The pianist Paul Bley died this week, which of course led me to pull out his records -- Closer, Barrage, and Mr. Joy in particular -- and revisit his playing (and/or his mind; the two were virtually one and the same). The striking thing about Bley, I realized while listening, is that he was a sly interloper in the free jazz world. He obviously had respect for what his colleagues were doing, but smuggled a certain restraint into the scene.
That understated nature would eventually become Bley's calling card, after he started recording for ECM and, in turn, birthing an entire new sound, but it's so thrilling to hear him sneak it into his otherwise wild early recordings. The rebel to the rebels, I guess you could say.
I also revisited a discussion between the New York Times' Ben Ratliff and the jazz guitarist Pat Metheny. They talk not of Bley at large but of a single one of Bley's early solos, on "All the Things You Are," from the Coleman Hawkins / Sonny Rollins album Sonny Meets Hawk! "All the Things You Are" is the very definition of a hoary chestnut, right up there with "Body & Soul" or "How High the Moon," but what Bley does with it is astounding. Sheet music exists. Metheny says to the Times that the solo has an "inevitability":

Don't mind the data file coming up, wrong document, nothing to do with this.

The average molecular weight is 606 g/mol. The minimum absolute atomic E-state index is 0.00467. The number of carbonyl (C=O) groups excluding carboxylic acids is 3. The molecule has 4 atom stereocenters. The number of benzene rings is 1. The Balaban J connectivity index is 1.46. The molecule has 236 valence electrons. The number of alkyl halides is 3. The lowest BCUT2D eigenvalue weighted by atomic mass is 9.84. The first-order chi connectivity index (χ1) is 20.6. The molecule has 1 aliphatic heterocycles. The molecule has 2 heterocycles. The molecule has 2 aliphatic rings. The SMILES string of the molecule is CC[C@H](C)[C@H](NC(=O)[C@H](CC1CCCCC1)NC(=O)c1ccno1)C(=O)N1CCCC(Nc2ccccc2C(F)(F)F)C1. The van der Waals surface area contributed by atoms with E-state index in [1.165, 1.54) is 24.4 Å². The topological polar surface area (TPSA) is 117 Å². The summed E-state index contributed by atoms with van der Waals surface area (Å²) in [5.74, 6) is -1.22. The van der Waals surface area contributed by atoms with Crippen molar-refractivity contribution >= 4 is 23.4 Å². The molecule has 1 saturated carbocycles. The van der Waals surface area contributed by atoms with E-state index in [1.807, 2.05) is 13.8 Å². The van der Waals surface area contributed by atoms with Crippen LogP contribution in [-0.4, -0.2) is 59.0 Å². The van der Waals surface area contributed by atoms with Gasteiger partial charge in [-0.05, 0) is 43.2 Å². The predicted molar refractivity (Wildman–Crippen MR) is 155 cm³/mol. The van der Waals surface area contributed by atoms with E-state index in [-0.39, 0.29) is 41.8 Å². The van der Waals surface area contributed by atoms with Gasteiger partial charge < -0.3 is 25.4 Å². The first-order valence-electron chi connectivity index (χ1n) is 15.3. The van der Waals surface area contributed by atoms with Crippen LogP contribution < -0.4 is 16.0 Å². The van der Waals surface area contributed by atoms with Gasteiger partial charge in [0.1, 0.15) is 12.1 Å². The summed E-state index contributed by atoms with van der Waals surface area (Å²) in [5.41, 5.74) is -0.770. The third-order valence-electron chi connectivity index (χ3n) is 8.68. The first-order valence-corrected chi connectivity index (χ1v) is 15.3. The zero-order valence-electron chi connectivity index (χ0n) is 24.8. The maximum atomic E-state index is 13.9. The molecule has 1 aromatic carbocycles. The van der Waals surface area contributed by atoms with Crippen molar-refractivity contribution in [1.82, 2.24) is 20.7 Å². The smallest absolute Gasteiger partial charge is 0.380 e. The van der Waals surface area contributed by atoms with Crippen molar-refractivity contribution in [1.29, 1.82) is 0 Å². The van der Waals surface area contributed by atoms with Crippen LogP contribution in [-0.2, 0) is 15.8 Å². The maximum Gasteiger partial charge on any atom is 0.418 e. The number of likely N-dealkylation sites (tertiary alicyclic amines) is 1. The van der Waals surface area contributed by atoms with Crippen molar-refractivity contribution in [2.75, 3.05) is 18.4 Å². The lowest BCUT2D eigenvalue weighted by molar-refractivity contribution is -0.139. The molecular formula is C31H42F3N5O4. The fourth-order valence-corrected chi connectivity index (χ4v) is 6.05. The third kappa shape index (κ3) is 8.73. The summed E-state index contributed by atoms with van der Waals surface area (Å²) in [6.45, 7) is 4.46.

"His relationship to time," Mr. Metheny said, "is the best sort of pushing and pulling; wrestling with it and at the same time, phrase by phrase, making these interesting connections between bass and drums, making it seem like it's a little bit on top, and then now it's a little bit behind... But there's also this X factor," he continued. "It's the sense of each thing leading very naturally to the next thing. He's letting each idea go to its own natural conclusion... It just feels like, 'Why didn't anybody else do that before?'"
I was thinking of these ideas when reminded of Eric Harland's upcoming residency at SFJAZZ, and how the ideas of elasticity and inevitability couldn't be more apt in describing the master drummer. Harland plays in and around the beat, like a gynmast on a tightrope, and always lands back on his feet. I have waxed both rhapsodic and ridiculous about Harland before, but suffice it to say: the man is the most thrilling drummer in jazz right now.